Pallets, cases, or containers are equipped with Internet of Things (IoT)-enabled sensors that send data over communication networks at regular intervals. The sensors provide real-time information about how long an item has been in transit, if the vehicle transporting it adhered to the approved route, and, if the shipment stopped, where and for how long. This is crucial information, especially for highly perishable goods. For example, leafy greens can be ruined if a truck’s engine and cooling system are turned off for hours at a border crossing. With real-time environmental monitoring and tracking, companies can understand and act upon specific risks with detailed, unit-level data.

Data is made available via a software platform, through which users can set parameters (e.g., minimum and maximum temperature) to alert the system of irregularities or generate reports for analysis. This data is associated with the traceability data and becomes part of a product’s pedigree, making it a powerful tool for F&B supply chain visibility.

Environmental monitoring allows F&B companies to monitor their supply chains, protect consumers, protect their brands, and realize considerable return on investment. The technology can show companies how to maximize route efficiencies, change shippers, or detect theft or diversion in real time. The IoT-enabled sensors transmit alerts, empowering manufacturers and suppliers to use data to halt shipments that may have been adulterated, redirect shipments to extend shelf life, and manage food recalls — or avoid them altogether.

Final Thoughts

FSMA has shifted the responsibility for safety to F&B companies. Now, they must be proactive, not reactive. With real-time supply chain environmental monitoring, companies get actionable data that they can deploy to make decisions immediately, not after the fact when it’s too late. When necessary, they can divert or reroute shipments or take actions to remedy temperature excursions and other environmental concerns. Third-party logistics firms and contracted delivery companies can be held accountable for incidents and inefficiencies. This saves money and protects brand reputations.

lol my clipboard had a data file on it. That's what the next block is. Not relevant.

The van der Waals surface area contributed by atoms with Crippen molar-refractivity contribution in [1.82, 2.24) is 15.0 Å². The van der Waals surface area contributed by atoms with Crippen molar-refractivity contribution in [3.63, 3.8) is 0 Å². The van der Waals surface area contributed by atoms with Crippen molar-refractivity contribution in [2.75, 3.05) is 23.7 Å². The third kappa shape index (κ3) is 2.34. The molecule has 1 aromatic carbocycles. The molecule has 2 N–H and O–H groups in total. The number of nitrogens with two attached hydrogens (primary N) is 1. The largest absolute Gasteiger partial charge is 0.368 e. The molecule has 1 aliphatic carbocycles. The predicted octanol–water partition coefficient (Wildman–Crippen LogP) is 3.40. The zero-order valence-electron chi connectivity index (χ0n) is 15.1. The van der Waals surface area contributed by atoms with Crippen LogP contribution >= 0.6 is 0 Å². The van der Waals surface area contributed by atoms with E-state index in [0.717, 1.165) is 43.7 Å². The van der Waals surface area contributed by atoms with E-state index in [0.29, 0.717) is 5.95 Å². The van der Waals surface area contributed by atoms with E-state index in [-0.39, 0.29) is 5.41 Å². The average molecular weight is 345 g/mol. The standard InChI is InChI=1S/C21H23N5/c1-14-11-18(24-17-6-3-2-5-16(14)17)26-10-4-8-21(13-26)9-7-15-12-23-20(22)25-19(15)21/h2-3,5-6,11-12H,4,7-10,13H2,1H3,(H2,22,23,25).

Our rfxcel Integrated Monitoring (rIM) solution lets you see your products in real time and mine rich unit-level data about more than a dozen environmental conditions. It can integrate with multiple sensor devices or data loggers on land, sea, and air. With rIM, you get a truly complete view of your shipment — at a top-level (e.g., case, pallet, truck) and at an item level (e.g., packet, bottle). You’ll reduce costs and make proactive decisions based on variables such as temperature, tilt, humidity, light, and shock. By mitigating damage, delays, and diversion, your products will arrive safe and on time.

rIM also combats the key blind spots we talked about above: food fraud, diversion and theft, quality and safety concerns, routing inefficiencies, and recalls. Its real-time supply chain environmental monitoring will streamline your operations, prevent waste and financial losses, protect your investments and brand identity, and give you an advantage in the marketplace. If this sounds good, contact us today to talk about rIM with an rfxcel supply chain expert!

Compelling Arguments for Transparency in the Global Seafood Supply Chain

This is the last installment of our global seafood supply chain Transparency Trilogy. Thanks for reading!

If you read our first and second blogs about transparency in the global seafood supply chain, you probably feel that the seafood sector needs to change its tune. Sure, industry thought leaders are re-evaluating how they do business and have taken some initial steps to make transparency the norm — that’s what leaders do — but widespread change has yet to come.

The seafood supply chain remains opaque and complex. There are countless opportunities for products to be compromised as they change hands over and over again on their global journey “from catch to plate.” Fish populations continue to be depleted. Trading partners don’t always trust each other, and they certainly don’t always like to share their data (if they have any data at all). And people continue to be exploited and abused on land and sea.

Let’s look at a few of the most pressing problems facing the industry and how transparency can help solve them.

The specter of slavery

Yes, slavery.

In a 2014 blog post, Human Trafficking Search, an international organization that seeks to raise awareness and help prevent and eliminate human trafficking worldwide, wrote, “It is not a new revelation that slavery plagues the global food system.”

So, six years ago, slavery was “not a new revelation.” Alas, more recent headlines confirm the global seafood supply chain has not dealt with this problem:

If ever there was an argument for change in the global seafood supply chain, this is it. Transparency will combat slavery by shining a light on who is doing the fishing, who is processing and transporting the seafood, etc. We’re all in.

Illegal, unreported, and unregulated (IUU) fishing

UII fishing includes fishing during off-season breeding periods, catching and selling unmanaged fish stocks, and selling fish caught by slaves. It threatens the stability of seafood ecosystems in every body of water where it occurs.

According to the Food and Agriculture Organization of the United Nations (FAO), IUU fishing “remains one of the greatest threats to marine ecosystems due to its potent ability to undermine national and regional efforts to manage fisheries sustainably as well as endeavors to conserve marine biodiversity.”